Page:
Required reading while I’m on vacay

Crossposted from DemocraticDiva.com


Mark and I are headed off to Sedona until Wednesday but I wanted to leave a post before we left. Read these things!

First, read Rebecca Schoenkopf’s tribute to Jimmy Carter, which is the best.

Jimmy Carter has liver cancer. Jimmy Carter is 90 years old. Jimmy Carter is one of the great Americans, if you count a globetrotting sense of adventure coupled with near-constant service to his nation and our earth. And he is fer fucking sure the greatest ex-president alive today.

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Jimmy Carter calls for legalization of marijuana (video)

Jimmy-carter-peanut-field-smby Pamela Powers Hannley

Former President Jimmy Carter has given a "full throated endorsement" of states' efforts to legalize marijuana.

Alluding to a 1979 speech in which he called for decriminalization of marijuana, Carter said the US has gone backwards in its policies. (He called for decriminalization in 1979? How did I miss that? Oh, yeah, 1979, I … er… must not have been paying attention … for some reason.)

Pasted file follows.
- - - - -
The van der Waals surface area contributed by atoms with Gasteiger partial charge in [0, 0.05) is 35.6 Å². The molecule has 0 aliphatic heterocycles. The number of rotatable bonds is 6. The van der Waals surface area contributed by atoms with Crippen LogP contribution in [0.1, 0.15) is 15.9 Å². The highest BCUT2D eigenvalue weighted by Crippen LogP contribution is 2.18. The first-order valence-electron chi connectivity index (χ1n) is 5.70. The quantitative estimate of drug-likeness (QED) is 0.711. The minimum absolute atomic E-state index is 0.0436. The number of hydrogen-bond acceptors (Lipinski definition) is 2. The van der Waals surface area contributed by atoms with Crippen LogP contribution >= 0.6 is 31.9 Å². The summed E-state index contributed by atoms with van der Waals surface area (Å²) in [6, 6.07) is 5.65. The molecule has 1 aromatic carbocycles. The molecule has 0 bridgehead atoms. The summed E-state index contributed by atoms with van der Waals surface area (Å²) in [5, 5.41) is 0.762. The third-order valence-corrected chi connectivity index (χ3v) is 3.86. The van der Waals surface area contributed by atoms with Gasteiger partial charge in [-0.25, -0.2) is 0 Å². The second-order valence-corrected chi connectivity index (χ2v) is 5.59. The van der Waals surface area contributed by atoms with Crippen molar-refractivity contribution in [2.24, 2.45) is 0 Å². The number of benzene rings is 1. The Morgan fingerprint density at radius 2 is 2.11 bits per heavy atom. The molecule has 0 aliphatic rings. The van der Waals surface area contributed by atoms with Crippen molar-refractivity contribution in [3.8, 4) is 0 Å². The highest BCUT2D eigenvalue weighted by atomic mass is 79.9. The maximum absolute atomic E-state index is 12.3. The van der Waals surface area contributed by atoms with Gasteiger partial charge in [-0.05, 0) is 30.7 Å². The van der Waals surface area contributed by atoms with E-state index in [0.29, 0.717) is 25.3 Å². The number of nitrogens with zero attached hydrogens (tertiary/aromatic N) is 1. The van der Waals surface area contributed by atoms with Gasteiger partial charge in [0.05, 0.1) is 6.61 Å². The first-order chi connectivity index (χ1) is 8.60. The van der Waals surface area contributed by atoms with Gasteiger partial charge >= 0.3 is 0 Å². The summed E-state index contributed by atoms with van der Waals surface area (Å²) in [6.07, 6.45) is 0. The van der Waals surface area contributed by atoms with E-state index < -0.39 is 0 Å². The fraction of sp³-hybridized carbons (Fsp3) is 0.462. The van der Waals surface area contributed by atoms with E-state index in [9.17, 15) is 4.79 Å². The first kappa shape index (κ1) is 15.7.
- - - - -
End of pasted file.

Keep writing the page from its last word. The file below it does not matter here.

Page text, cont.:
In an interview with CNN (video here), Carter also said that the nation's marijuana-related incarceration laws discriminate against blacks, Latinos and the mentally ill and are unnecessarily imprisoning far too many US citizens. For every person imprisoned in 1979 for marijuana, there are 8 in jail today, according to Carter.

More details, check out the CNN videothis story in the Huffington Post, or this story from ABC News. After the jump, watch the documentary Breaking the Taboo, in which Carter says the War on Drugs has failed, and the US should rethink its drug policies. (Well, duh. I'm glad a well-respected elder statesman like Carter spoke up. President Obama, the ball is in your court.)